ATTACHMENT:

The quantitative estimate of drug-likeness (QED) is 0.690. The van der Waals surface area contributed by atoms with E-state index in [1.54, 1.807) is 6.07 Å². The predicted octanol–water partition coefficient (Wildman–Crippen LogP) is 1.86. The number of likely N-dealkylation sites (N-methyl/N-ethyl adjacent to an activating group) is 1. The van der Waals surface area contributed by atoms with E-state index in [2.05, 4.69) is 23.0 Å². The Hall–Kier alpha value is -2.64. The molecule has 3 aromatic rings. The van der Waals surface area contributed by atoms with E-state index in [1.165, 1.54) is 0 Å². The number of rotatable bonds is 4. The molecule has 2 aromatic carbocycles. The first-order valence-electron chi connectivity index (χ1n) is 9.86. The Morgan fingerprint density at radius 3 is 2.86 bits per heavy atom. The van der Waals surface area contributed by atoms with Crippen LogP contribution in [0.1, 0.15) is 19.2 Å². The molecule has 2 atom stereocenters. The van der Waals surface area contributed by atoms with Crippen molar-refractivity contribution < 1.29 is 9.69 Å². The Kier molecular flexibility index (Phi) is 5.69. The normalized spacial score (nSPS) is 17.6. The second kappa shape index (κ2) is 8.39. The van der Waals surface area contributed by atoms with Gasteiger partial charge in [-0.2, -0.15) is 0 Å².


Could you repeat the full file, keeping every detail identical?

The quantitative estimate of drug-likeness (QED) is 0.690. The van der Waals surface area contributed by atoms with E-state index in [1.54, 1.807) is 6.07 Å². The predicted octanol–water partition coefficient (Wildman–Crippen LogP) is 1.86. The number of likely N-dealkylation sites (N-methyl/N-ethyl adjacent to an activating group) is 1. The van der Waals surface area contributed by atoms with E-state index in [2.05, 4.69) is 23.0 Å². The Hall–Kier alpha value is -2.64. The molecule has 3 aromatic rings. The van der Waals surface area contributed by atoms with E-state index in [1.165, 1.54) is 0 Å². The number of rotatable bonds is 4. The molecule has 2 aromatic carbocycles. The first-order valence-electron chi connectivity index (χ1n) is 9.86. The Morgan fingerprint density at radius 3 is 2.86 bits per heavy atom. The van der Waals surface area contributed by atoms with Crippen LogP contribution in [0.1, 0.15) is 19.2 Å². The molecule has 2 atom stereocenters. The van der Waals surface area contributed by atoms with Crippen molar-refractivity contribution < 1.29 is 9.69 Å². The Kier molecular flexibility index (Phi) is 5.69. The normalized spacial score (nSPS) is 17.6. The second kappa shape index (κ2) is 8.39. The van der Waals surface area contributed by atoms with Gasteiger partial charge in [-0.2, -0.15) is 0 Å².